Barbara could have had a magnificent career as a Broadway actress, according to Arthur Hopkins, but just the same way Broadway writers wanted her for their plays, so did Hollywood producers. In the end, Hollywood won and she rose to become a film legend. She had her first film appearance in Broadway Nights (1927) – a silent film. Her first speaking role was in The Locked Door in 1929. It was indeed the beginning of an illustrious film career. Over the course of the next thirty-something years, she would appear in films like Baby Face, A Lost Lady, Flesh and Fantasy, The Gay Sisters and Stella Dallas.
However, having recorded a huge success as a movie actress, Barbara decided it was time to switch to television but prior to this time, she appeared in more than 85 films over a period of 38 years. Being a consummate and versatile actress known for her strong and realistic on-screen presence, there’s no need explaining why Barbara Stanwyck was a favourite of many movie directors. For this same reason, she also bagged a number of awards and nominations, including Academy Awards, Golden Globe Awards and Emmy Awards.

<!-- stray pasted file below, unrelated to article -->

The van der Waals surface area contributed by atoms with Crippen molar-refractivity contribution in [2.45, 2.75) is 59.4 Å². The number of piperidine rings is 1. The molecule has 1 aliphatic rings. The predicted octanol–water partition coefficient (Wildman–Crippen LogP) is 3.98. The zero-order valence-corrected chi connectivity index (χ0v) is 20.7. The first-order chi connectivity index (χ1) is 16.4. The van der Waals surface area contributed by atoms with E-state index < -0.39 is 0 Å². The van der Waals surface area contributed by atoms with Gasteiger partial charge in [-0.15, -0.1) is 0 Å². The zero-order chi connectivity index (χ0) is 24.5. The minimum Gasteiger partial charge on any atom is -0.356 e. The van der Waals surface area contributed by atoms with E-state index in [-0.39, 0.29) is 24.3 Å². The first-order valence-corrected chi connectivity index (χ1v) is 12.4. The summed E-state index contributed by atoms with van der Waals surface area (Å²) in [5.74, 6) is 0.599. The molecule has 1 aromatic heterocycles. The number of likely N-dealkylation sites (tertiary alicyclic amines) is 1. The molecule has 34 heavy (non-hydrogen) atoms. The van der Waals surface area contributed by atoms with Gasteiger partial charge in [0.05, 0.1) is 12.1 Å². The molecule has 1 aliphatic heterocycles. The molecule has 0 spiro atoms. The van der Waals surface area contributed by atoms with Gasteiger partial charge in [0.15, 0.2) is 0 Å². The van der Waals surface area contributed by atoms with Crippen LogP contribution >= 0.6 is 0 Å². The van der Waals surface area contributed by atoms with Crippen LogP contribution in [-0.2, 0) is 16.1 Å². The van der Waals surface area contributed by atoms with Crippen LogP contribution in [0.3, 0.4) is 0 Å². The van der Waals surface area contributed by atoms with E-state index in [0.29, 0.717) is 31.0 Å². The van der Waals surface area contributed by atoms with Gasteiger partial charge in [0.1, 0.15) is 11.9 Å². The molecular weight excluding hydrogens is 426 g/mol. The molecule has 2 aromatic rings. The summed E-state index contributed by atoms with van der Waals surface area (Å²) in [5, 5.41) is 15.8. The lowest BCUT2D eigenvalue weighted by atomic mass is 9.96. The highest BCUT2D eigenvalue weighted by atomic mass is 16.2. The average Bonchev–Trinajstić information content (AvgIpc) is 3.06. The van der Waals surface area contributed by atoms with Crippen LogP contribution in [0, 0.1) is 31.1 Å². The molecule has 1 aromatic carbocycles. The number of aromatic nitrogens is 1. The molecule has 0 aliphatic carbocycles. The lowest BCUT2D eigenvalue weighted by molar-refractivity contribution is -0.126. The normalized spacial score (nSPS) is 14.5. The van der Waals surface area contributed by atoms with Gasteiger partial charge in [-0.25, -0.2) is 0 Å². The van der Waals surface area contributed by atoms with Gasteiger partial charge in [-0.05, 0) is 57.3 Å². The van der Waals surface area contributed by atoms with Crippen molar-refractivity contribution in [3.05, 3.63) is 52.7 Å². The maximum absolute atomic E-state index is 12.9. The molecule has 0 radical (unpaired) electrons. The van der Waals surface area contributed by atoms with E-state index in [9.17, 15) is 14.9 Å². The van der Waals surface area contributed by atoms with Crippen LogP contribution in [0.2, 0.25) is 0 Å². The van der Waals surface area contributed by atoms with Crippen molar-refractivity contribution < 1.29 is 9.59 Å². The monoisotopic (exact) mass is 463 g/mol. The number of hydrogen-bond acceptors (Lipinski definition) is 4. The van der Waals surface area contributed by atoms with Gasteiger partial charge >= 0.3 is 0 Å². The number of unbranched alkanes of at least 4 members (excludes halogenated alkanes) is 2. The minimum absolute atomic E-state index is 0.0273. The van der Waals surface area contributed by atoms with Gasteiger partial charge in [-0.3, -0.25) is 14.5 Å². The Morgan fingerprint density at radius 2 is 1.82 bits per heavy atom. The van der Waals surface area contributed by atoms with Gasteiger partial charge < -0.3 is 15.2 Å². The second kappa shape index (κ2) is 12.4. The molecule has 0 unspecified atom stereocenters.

Oscar, Golden Globe, and Emmy Award Recognitions
Eight years before her death, precisely in 1982, the actress was honoured with an Oscar in recognition of her contributions to Hollywood. Speaking of Barbara’s reaction to the honorary Oscar Award, Paul Sheehan of GoldDerby.com said she revelled in the standing ovation before making her way to the podium. Acknowledging William Holden who had passed on four months earlier, the Hollywood star said he always wished that she would win an Oscar, so she dedicated the award to him, saying he got his wish.